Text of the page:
McDonald’s happy image and its golden arches aren’t the gateway to bliss in Bolivia. This South American country isn’t falling for the barrage of advertising and fast food cooking methods that so easily engulf countries like the United States. Bolivians simply don’t trust food prepared in such little time. The quick and easy, mass production method of fast food actually turns Bolivians off altogether. Sixty percent of Bolivians are an indigenous population who generally don’t find it worth their health or money to step foot in a McDonald’s. Despite its economically friendly fast food prices, McDonald’s couldn’t coax enough of the indigenous population of Bolivia to eat their BigMacs, McNuggets or McRibs.
One indigenous woman, Esther Choque, waiting for a bus to arrive outside a McDonald’s restaurant, said, “The closest I ever came was one day when a rain shower fell and I climbed the steps to keep dry by the door. Then they came out and shooed me away. They said I was dirtying the place. Why would I care if McDonald’s leaves [Bolivia]?”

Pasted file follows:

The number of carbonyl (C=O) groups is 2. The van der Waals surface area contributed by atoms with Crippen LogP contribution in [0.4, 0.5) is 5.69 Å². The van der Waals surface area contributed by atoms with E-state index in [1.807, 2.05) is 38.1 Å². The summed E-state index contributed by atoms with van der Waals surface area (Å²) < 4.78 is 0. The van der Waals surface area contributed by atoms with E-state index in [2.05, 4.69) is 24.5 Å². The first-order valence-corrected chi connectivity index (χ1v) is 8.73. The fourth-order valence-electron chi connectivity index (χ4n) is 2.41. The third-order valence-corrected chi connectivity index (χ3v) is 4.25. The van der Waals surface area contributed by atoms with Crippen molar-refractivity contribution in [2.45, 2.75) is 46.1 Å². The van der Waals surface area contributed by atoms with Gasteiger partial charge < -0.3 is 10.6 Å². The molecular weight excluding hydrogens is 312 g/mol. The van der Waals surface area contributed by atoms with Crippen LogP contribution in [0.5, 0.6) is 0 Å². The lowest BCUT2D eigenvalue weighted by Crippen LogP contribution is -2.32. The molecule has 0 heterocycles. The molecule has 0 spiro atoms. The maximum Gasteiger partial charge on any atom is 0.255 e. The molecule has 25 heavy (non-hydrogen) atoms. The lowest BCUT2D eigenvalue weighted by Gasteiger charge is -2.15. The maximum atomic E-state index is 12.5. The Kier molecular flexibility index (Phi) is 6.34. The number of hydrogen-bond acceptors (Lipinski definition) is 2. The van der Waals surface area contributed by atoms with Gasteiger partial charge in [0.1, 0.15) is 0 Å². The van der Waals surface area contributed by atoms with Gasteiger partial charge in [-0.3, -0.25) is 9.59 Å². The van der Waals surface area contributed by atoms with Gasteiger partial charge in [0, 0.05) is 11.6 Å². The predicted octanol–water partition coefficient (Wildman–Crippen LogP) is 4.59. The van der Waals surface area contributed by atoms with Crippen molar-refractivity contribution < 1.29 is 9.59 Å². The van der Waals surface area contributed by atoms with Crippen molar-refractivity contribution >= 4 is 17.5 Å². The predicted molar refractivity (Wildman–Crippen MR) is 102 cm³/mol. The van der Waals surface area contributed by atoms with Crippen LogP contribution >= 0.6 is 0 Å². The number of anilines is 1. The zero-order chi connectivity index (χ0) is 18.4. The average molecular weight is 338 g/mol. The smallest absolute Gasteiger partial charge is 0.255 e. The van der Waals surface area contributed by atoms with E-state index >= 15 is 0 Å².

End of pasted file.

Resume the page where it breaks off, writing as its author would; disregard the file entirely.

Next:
Fast food chain remained for a decade, despite losses every year
The eight remaining McDonald’s fast food shops that stuck it out in the Bolivian city’s of La Paz, Cochabamba, and Santa Cruz de la Sierra, had reportedly operated on losses every year for a decade. The McDonald’s franchise had been persistent over that time, flexing its franchise’s deep pockets to continue business in Bolivia.
Any small business operating in the red for that long would have folded and left the area in less than half that time. Even as persistent as McDonald’s was in gaining influence there, it couldn’t continue operating in the red. After 14 years of presence in the country, their extensive network couldn’t hold up the Bolivian chain. Store after store shut down as Bolivia rejected the McDonald’s fast food agenda. Soon enough, they kissed the last McDonald’s goodbye.
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